" /> Be Filled with the Spirit | Trinity Grace Church

There’s a simultaneously silly yet sad remorse that preachers go through after each delivered sermon. The symptom is called “preacher’s remorse.” Basically, it’s the regret over not being able to cover everything you saw in the text, or the regret over forgetting an important point, or second guessing the wording and delivery of some content.

It’s a silly remorse because on one hand, if all the prep was done in prayerful dependence and submission to the Spirit and a sincere effort to be faithful to the text and an intentional attitude of “This is not about me and my ego. It’s about feeding God’s flock,” then we should just trust the Spirit to do his work by grace in spite of the preacher. On the other hand, there is a tinge of sadness because there’s just so much goodness, richness, and truth to God’s Word that we never want to short change.

That said, wow… Acts 2:1-13–this past Sunday’s text. What an epic passage! The in-breaking of the Holy Spirit to fill and catapult the church into an historic chapter of God’s redemptive story! Naturally, there was too much to say in too little time regarding this text. I felt tremendous preacher’s remorse the minute I finished the sermon 😜! So here are two follow up thoughts to this past Sunday’s sermon (to ease my preacher’s remorse, ha! but more importantly for all our encouragement):

  1. The New Testament actually commands us to be filled with the Spirit. Paul, in his letter to the Ephesians, said, “And do not get drunk with wine, for that is debauchery, but be filled with the Spirit…” (Ephesians 5:18). Here is more proof that we should seek to be filled with the Spirit. So pray the prayer suggested in this past Sunday’s sermon in your own words from your own heart: “Father in heaven, I pray in Jesus’ name, fill me with your Spirit. I receive your Spirit for today, moment by moment, by grace through faith.”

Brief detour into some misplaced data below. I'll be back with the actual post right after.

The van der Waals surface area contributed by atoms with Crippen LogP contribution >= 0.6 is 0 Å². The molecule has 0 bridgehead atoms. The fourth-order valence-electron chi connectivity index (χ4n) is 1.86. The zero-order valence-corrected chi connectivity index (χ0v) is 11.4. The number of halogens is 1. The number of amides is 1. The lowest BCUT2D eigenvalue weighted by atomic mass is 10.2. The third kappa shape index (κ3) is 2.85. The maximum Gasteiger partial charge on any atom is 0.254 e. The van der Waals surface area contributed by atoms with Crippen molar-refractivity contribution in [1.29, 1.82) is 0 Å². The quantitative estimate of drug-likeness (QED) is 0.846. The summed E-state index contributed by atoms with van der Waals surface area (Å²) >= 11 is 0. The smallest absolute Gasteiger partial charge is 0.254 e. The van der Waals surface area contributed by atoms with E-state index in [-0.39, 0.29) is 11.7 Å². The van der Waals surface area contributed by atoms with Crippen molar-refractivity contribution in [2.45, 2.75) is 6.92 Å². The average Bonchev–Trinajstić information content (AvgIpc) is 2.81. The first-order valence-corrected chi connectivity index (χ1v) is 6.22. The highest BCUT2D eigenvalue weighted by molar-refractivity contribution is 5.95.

2. One more thought about Jesus and his connection to the gift of the Spirit. Matthew’s gospel, Luke’s gospel, and John’s gospel all record that Jesus gave up his spirit as he died on the cross. “And Jesus cried out again with a loud voice and yielded up his spirit.” (Matthew 27:50) “Then Jesus, calling out with a loud voice, said, ‘Father, into your hands I commit my spirit!” And having said this he breathed his last.'” (Luke 23:46) “When Jesus had received the sour wine, he said, ‘It is finished,’ and he bowed his head and gave up his spirit.” (John 19:30). What’s the point? Do you see how beautiful and precious the gift of the Spirit to you and me, to the church truly is? The gift of the Spirit came at the cost of Jesus giving up his own spirit so that we could be filled with his Holy Spirit. Jesus reverses the curse of separation from God wrought by sin to the farthest radical opposite: the most conceivably intimate union with God through Christ with the filling of his Spirit in us. God. Resides. In. Us.

May we all increasingly experience the presence and power of God through the filling of the Spirit in our day to day for all that God has called us to–relationships, work, rest, play.

Grace and peace,

Albert